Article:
Publication Ethics & Malpractice Statement
Our Publication Ethics and Publication Malpractice Statement are based on the Best Practice Guidelines for Authors, Reviewers, Editor and Publishers and the position statements developed by the COPE's Best Practice Guidelines of the Committee on Publication Ethics.
All manuscripts submitted to the SWS Scholarly Society journals, proceedings and books are subject to double-blind peer review, with acceptance (without guarantees), based solely on the peer review evaluations of 2 or 3 independent reviewers. We believe that anonymous peer reviewers are the best way to evaluate the manuscripts honestly. Therefore, the SWS Scholarly Society International Scientific Committee excludes direct contact of the reviewers with the authors.
We consider and keep the COPE's Ethical Guidelines for every submitted article during the whole peer review processing.
Publication Ethics and Publication Malpractice Statement
For all parties involved in the act of publishing (the Author, the Editors, the Reviewers and the Publisher), it is necessary to agree upon standards of expected ethical behavior. Therefore, the ethics statements for SWS Scholarly Society journals, proceedings, and books are based on the Committee on Publication Ethics (COPE) Best Practice Guidelines for Journal Editors.
The Author declares that the manuscript is original and in its present form has not been published elsewhere in any form, that it has not been submitted to any journal/proceedings, and that it will not be submitted to any other journal/proceedings if it is accepted for publication in the SWS Scholarly Society journals, proceedings and books.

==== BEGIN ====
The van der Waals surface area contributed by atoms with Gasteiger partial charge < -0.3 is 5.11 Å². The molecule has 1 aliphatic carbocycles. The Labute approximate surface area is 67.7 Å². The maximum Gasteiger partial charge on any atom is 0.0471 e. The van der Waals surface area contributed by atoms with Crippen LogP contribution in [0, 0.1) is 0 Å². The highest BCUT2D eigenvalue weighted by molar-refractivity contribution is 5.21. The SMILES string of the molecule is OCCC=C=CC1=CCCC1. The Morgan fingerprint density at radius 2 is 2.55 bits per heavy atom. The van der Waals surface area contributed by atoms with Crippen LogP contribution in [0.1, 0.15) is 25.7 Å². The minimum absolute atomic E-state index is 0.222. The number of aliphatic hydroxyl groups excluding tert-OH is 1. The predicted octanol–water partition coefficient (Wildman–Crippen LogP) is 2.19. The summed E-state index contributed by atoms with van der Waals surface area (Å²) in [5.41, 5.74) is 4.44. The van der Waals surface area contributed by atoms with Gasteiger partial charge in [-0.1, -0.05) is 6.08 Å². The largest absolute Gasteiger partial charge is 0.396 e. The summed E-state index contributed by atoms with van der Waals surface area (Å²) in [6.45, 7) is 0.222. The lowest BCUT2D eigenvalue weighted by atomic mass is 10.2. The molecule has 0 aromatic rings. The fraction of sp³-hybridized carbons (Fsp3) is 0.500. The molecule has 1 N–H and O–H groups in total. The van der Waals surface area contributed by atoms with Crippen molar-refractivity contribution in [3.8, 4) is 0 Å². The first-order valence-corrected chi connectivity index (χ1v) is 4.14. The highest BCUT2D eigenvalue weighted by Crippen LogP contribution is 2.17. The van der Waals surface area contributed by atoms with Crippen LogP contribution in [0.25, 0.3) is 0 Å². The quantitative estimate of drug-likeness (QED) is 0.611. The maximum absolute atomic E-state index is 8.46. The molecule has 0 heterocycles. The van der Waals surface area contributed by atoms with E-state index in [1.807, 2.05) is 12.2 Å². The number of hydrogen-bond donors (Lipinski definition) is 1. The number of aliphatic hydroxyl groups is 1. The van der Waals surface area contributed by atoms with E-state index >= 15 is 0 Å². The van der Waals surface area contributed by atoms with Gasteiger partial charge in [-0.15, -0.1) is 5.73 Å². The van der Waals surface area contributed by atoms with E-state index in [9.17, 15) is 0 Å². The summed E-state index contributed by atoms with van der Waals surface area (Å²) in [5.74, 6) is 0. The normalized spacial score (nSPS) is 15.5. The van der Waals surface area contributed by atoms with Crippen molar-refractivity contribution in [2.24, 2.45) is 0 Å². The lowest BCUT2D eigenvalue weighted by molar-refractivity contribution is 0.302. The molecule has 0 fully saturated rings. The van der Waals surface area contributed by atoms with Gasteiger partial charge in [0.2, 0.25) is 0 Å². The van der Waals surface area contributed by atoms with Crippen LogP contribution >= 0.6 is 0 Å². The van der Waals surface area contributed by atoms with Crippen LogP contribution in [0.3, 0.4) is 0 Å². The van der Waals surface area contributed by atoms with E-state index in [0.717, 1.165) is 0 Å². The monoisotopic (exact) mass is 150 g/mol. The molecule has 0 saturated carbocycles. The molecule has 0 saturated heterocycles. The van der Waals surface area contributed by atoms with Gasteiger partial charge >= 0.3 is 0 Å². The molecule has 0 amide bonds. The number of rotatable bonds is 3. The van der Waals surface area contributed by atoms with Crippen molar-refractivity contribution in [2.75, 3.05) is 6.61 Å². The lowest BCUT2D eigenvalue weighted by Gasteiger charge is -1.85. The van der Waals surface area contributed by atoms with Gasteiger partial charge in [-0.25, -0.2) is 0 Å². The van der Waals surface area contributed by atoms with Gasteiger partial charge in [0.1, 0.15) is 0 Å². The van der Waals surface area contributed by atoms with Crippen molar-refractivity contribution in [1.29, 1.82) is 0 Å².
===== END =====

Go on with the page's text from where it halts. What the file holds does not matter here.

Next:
The Authors are responsible for the research and for the results described in the article. Suppose the article is a joined work of several authors (co-authors). In that case, the Author who submits the article declares that any person named as the Author (co-author) of the Article is aware of the requirements of this agreement and has agreed to be so named.
The Author warrants that the article does not infringe upon any copyright, contains no libelous or otherwise unlawful statements and does not otherwise infringe on the rights of others.
The Author transfers the copyright for this publication/article to the Publisher.
The Author licenses the Publisher the right to distribute the article as a part of SWS Scholarly Society proceedings or journals or books or archives, or any other issue managed by the Society;
The Author has the rights to:
- Distribute non-commercially individual hard copies of the article to the interested parties, with proper citation to the published source.